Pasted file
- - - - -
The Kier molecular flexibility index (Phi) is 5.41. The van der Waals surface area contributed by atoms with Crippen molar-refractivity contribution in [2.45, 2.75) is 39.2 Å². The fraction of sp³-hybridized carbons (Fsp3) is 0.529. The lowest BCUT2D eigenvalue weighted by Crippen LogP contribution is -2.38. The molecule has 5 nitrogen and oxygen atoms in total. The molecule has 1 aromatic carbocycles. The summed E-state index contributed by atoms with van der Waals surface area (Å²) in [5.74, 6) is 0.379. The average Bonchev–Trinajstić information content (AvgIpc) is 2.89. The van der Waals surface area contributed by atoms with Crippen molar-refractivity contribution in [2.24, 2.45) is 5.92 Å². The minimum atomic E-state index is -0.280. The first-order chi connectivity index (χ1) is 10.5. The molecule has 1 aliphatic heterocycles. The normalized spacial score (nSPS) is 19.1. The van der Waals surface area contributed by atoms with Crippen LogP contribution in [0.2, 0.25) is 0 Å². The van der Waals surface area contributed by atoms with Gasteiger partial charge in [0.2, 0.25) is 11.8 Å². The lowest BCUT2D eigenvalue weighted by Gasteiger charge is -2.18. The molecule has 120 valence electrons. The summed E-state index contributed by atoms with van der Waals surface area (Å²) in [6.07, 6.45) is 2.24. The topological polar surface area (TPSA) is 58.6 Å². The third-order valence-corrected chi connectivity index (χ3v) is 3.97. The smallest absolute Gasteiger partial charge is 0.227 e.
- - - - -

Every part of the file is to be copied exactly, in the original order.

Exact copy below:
The Kier molecular flexibility index (Phi) is 5.41. The van der Waals surface area contributed by atoms with Crippen molar-refractivity contribution in [2.45, 2.75) is 39.2 Å². The fraction of sp³-hybridized carbons (Fsp3) is 0.529. The lowest BCUT2D eigenvalue weighted by Crippen LogP contribution is -2.38. The molecule has 5 nitrogen and oxygen atoms in total. The molecule has 1 aromatic carbocycles. The summed E-state index contributed by atoms with van der Waals surface area (Å²) in [5.74, 6) is 0.379. The average Bonchev–Trinajstić information content (AvgIpc) is 2.89. The van der Waals surface area contributed by atoms with Crippen molar-refractivity contribution in [2.24, 2.45) is 5.92 Å². The minimum atomic E-state index is -0.280. The first-order chi connectivity index (χ1) is 10.5. The molecule has 1 aliphatic heterocycles. The normalized spacial score (nSPS) is 19.1. The van der Waals surface area contributed by atoms with Crippen LogP contribution in [0.2, 0.25) is 0 Å². The van der Waals surface area contributed by atoms with Gasteiger partial charge in [0.2, 0.25) is 11.8 Å². The lowest BCUT2D eigenvalue weighted by Gasteiger charge is -2.18. The molecule has 120 valence electrons. The summed E-state index contributed by atoms with van der Waals surface area (Å²) in [6.07, 6.45) is 2.24. The topological polar surface area (TPSA) is 58.6 Å². The third-order valence-corrected chi connectivity index (χ3v) is 3.97. The smallest absolute Gasteiger partial charge is 0.227 e.